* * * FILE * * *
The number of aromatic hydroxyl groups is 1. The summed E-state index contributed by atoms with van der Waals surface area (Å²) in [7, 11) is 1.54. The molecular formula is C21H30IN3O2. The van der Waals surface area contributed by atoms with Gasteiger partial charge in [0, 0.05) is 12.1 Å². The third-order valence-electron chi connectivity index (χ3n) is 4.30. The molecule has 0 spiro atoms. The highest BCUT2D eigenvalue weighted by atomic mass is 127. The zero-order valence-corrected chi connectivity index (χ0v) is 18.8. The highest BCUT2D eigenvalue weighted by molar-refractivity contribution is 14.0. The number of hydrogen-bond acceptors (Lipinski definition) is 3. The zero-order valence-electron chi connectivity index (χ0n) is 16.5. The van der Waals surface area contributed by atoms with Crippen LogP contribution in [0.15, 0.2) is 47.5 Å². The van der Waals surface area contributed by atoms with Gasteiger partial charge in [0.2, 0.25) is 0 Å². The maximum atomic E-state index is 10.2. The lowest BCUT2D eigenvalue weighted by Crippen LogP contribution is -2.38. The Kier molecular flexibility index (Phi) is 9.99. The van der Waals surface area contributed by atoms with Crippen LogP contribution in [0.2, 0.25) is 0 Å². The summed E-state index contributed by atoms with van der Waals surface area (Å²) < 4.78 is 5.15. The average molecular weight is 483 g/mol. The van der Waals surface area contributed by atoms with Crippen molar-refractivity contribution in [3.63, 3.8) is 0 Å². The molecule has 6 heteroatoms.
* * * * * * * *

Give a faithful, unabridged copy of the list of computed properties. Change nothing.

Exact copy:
The number of aromatic hydroxyl groups is 1. The summed E-state index contributed by atoms with van der Waals surface area (Å²) in [7, 11) is 1.54. The molecular formula is C21H30IN3O2. The van der Waals surface area contributed by atoms with Gasteiger partial charge in [0, 0.05) is 12.1 Å². The third-order valence-electron chi connectivity index (χ3n) is 4.30. The molecule has 0 spiro atoms. The highest BCUT2D eigenvalue weighted by atomic mass is 127. The zero-order valence-corrected chi connectivity index (χ0v) is 18.8. The highest BCUT2D eigenvalue weighted by molar-refractivity contribution is 14.0. The number of hydrogen-bond acceptors (Lipinski definition) is 3. The zero-order valence-electron chi connectivity index (χ0n) is 16.5. The van der Waals surface area contributed by atoms with Crippen LogP contribution in [0.15, 0.2) is 47.5 Å². The van der Waals surface area contributed by atoms with Gasteiger partial charge in [0.2, 0.25) is 0 Å². The maximum atomic E-state index is 10.2. The lowest BCUT2D eigenvalue weighted by Crippen LogP contribution is -2.38. The Kier molecular flexibility index (Phi) is 9.99. The van der Waals surface area contributed by atoms with Crippen LogP contribution in [0.2, 0.25) is 0 Å². The summed E-state index contributed by atoms with van der Waals surface area (Å²) < 4.78 is 5.15. The average molecular weight is 483 g/mol. The van der Waals surface area contributed by atoms with Crippen molar-refractivity contribution in [3.63, 3.8) is 0 Å². The molecule has 6 heteroatoms.